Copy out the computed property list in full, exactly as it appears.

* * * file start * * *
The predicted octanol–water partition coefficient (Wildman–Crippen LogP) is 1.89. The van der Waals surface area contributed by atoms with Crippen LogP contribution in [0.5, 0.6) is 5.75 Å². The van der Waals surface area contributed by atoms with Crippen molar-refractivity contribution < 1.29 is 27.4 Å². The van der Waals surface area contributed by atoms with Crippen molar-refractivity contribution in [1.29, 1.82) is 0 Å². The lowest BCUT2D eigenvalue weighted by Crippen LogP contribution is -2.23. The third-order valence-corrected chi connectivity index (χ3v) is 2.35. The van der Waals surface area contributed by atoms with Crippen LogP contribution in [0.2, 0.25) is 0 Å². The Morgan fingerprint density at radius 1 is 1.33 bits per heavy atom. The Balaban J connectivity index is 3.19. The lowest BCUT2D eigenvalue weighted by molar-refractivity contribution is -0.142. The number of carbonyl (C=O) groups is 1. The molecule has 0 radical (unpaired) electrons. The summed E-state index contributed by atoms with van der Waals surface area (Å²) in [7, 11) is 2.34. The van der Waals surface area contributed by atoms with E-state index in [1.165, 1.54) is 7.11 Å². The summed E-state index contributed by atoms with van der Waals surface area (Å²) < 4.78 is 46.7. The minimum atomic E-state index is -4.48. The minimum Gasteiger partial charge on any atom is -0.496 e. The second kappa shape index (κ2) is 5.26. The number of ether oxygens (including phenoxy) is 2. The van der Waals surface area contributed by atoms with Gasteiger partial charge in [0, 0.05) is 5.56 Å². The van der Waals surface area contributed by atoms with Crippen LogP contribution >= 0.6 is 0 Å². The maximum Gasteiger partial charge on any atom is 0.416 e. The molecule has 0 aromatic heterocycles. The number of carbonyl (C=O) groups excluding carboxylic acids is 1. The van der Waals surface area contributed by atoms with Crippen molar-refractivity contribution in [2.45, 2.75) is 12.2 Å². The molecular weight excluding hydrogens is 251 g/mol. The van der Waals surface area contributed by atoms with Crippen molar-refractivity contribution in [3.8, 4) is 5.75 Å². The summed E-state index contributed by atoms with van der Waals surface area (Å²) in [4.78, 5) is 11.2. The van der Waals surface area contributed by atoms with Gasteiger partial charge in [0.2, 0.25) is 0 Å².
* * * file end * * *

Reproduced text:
The predicted octanol–water partition coefficient (Wildman–Crippen LogP) is 1.89. The van der Waals surface area contributed by atoms with Crippen LogP contribution in [0.5, 0.6) is 5.75 Å². The van der Waals surface area contributed by atoms with Crippen molar-refractivity contribution < 1.29 is 27.4 Å². The van der Waals surface area contributed by atoms with Crippen molar-refractivity contribution in [1.29, 1.82) is 0 Å². The lowest BCUT2D eigenvalue weighted by Crippen LogP contribution is -2.23. The third-order valence-corrected chi connectivity index (χ3v) is 2.35. The van der Waals surface area contributed by atoms with Crippen LogP contribution in [0.2, 0.25) is 0 Å². The Morgan fingerprint density at radius 1 is 1.33 bits per heavy atom. The Balaban J connectivity index is 3.19. The lowest BCUT2D eigenvalue weighted by molar-refractivity contribution is -0.142. The number of carbonyl (C=O) groups is 1. The molecule has 0 radical (unpaired) electrons. The summed E-state index contributed by atoms with van der Waals surface area (Å²) in [7, 11) is 2.34. The van der Waals surface area contributed by atoms with E-state index in [1.165, 1.54) is 7.11 Å². The summed E-state index contributed by atoms with van der Waals surface area (Å²) < 4.78 is 46.7. The minimum atomic E-state index is -4.48. The minimum Gasteiger partial charge on any atom is -0.496 e. The second kappa shape index (κ2) is 5.26. The number of ether oxygens (including phenoxy) is 2. The van der Waals surface area contributed by atoms with Gasteiger partial charge in [0, 0.05) is 5.56 Å². The van der Waals surface area contributed by atoms with Crippen LogP contribution >= 0.6 is 0 Å². The maximum Gasteiger partial charge on any atom is 0.416 e. The molecule has 0 aromatic heterocycles. The number of carbonyl (C=O) groups excluding carboxylic acids is 1. The van der Waals surface area contributed by atoms with Crippen molar-refractivity contribution in [2.45, 2.75) is 12.2 Å². The molecular weight excluding hydrogens is 251 g/mol. The van der Waals surface area contributed by atoms with Crippen molar-refractivity contribution in [3.8, 4) is 5.75 Å². The summed E-state index contributed by atoms with van der Waals surface area (Å²) in [4.78, 5) is 11.2. The van der Waals surface area contributed by atoms with Gasteiger partial charge in [0.2, 0.25) is 0 Å².